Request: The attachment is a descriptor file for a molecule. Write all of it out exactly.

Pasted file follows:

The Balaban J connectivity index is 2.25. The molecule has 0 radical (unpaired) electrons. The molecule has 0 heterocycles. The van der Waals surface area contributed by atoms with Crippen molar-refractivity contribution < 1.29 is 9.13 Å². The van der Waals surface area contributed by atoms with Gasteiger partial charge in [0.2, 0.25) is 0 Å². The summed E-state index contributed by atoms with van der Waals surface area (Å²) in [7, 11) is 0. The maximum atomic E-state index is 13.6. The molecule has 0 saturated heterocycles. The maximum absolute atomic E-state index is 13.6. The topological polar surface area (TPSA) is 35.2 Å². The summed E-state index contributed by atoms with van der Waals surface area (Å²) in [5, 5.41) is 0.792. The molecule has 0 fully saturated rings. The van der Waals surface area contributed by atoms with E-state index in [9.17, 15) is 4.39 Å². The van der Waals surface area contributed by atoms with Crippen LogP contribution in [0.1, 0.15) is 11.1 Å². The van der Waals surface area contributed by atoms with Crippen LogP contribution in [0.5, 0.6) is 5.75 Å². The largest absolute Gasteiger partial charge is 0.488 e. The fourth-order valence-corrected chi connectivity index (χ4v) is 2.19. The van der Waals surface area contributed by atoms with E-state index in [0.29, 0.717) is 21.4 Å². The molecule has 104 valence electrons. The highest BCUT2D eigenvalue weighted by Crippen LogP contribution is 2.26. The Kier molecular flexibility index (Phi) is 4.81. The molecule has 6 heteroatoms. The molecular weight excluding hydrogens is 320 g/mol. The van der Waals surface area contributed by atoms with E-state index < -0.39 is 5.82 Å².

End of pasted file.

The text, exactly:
The Balaban J connectivity index is 2.25. The molecule has 0 radical (unpaired) electrons. The molecule has 0 heterocycles. The van der Waals surface area contributed by atoms with Crippen molar-refractivity contribution < 1.29 is 9.13 Å². The van der Waals surface area contributed by atoms with Gasteiger partial charge in [0.2, 0.25) is 0 Å². The summed E-state index contributed by atoms with van der Waals surface area (Å²) in [7, 11) is 0. The maximum atomic E-state index is 13.6. The molecule has 0 saturated heterocycles. The maximum absolute atomic E-state index is 13.6. The topological polar surface area (TPSA) is 35.2 Å². The summed E-state index contributed by atoms with van der Waals surface area (Å²) in [5, 5.41) is 0.792. The molecule has 0 fully saturated rings. The van der Waals surface area contributed by atoms with E-state index in [9.17, 15) is 4.39 Å². The van der Waals surface area contributed by atoms with Crippen LogP contribution in [0.1, 0.15) is 11.1 Å². The van der Waals surface area contributed by atoms with Crippen LogP contribution in [0.5, 0.6) is 5.75 Å². The largest absolute Gasteiger partial charge is 0.488 e. The fourth-order valence-corrected chi connectivity index (χ4v) is 2.19. The van der Waals surface area contributed by atoms with E-state index in [0.29, 0.717) is 21.4 Å². The molecule has 104 valence electrons. The highest BCUT2D eigenvalue weighted by Crippen LogP contribution is 2.26. The Kier molecular flexibility index (Phi) is 4.81. The molecule has 6 heteroatoms. The molecular weight excluding hydrogens is 320 g/mol. The van der Waals surface area contributed by atoms with E-state index < -0.39 is 5.82 Å².